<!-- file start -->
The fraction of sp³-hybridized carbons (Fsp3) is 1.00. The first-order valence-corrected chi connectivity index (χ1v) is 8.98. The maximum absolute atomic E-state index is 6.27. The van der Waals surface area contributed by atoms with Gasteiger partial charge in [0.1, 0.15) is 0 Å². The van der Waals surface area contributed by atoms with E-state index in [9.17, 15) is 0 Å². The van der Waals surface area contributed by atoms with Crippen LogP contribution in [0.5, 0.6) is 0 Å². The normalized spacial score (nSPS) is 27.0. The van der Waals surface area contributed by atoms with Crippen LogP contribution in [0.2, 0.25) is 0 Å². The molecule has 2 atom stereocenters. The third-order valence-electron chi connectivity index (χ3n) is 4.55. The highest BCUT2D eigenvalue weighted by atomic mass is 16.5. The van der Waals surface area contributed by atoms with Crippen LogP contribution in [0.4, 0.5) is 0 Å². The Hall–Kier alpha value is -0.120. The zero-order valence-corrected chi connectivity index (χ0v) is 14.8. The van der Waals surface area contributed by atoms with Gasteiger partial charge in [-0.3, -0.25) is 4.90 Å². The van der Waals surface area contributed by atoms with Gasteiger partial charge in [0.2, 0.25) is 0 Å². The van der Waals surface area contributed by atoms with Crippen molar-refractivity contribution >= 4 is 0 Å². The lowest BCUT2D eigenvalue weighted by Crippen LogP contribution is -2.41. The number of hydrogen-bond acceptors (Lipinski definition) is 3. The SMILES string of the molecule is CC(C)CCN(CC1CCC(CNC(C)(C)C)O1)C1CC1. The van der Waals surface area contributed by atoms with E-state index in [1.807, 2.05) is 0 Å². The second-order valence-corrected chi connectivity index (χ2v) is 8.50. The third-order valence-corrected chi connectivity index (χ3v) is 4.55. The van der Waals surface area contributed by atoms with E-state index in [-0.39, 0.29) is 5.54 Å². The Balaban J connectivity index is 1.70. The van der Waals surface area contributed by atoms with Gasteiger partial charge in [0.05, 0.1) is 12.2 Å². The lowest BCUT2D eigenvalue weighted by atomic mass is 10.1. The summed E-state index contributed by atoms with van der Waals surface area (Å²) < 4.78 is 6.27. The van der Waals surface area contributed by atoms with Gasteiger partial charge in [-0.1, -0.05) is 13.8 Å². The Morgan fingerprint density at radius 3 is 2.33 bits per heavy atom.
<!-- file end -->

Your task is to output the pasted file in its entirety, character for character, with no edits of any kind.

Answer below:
The fraction of sp³-hybridized carbons (Fsp3) is 1.00. The first-order valence-corrected chi connectivity index (χ1v) is 8.98. The maximum absolute atomic E-state index is 6.27. The van der Waals surface area contributed by atoms with Gasteiger partial charge in [0.1, 0.15) is 0 Å². The van der Waals surface area contributed by atoms with E-state index in [9.17, 15) is 0 Å². The van der Waals surface area contributed by atoms with Crippen LogP contribution in [0.5, 0.6) is 0 Å². The normalized spacial score (nSPS) is 27.0. The van der Waals surface area contributed by atoms with Crippen LogP contribution in [0.2, 0.25) is 0 Å². The molecule has 2 atom stereocenters. The third-order valence-electron chi connectivity index (χ3n) is 4.55. The highest BCUT2D eigenvalue weighted by atomic mass is 16.5. The van der Waals surface area contributed by atoms with Crippen LogP contribution in [0.4, 0.5) is 0 Å². The Hall–Kier alpha value is -0.120. The zero-order valence-corrected chi connectivity index (χ0v) is 14.8. The van der Waals surface area contributed by atoms with Gasteiger partial charge in [-0.3, -0.25) is 4.90 Å². The van der Waals surface area contributed by atoms with Gasteiger partial charge in [0.2, 0.25) is 0 Å². The van der Waals surface area contributed by atoms with Crippen molar-refractivity contribution >= 4 is 0 Å². The lowest BCUT2D eigenvalue weighted by Crippen LogP contribution is -2.41. The number of hydrogen-bond acceptors (Lipinski definition) is 3. The SMILES string of the molecule is CC(C)CCN(CC1CCC(CNC(C)(C)C)O1)C1CC1. The van der Waals surface area contributed by atoms with E-state index in [1.807, 2.05) is 0 Å². The second-order valence-corrected chi connectivity index (χ2v) is 8.50. The third-order valence-corrected chi connectivity index (χ3v) is 4.55. The van der Waals surface area contributed by atoms with E-state index in [-0.39, 0.29) is 5.54 Å². The Balaban J connectivity index is 1.70. The van der Waals surface area contributed by atoms with Gasteiger partial charge in [0.05, 0.1) is 12.2 Å². The lowest BCUT2D eigenvalue weighted by atomic mass is 10.1. The summed E-state index contributed by atoms with van der Waals surface area (Å²) < 4.78 is 6.27. The van der Waals surface area contributed by atoms with Gasteiger partial charge in [-0.1, -0.05) is 13.8 Å². The Morgan fingerprint density at radius 3 is 2.33 bits per heavy atom.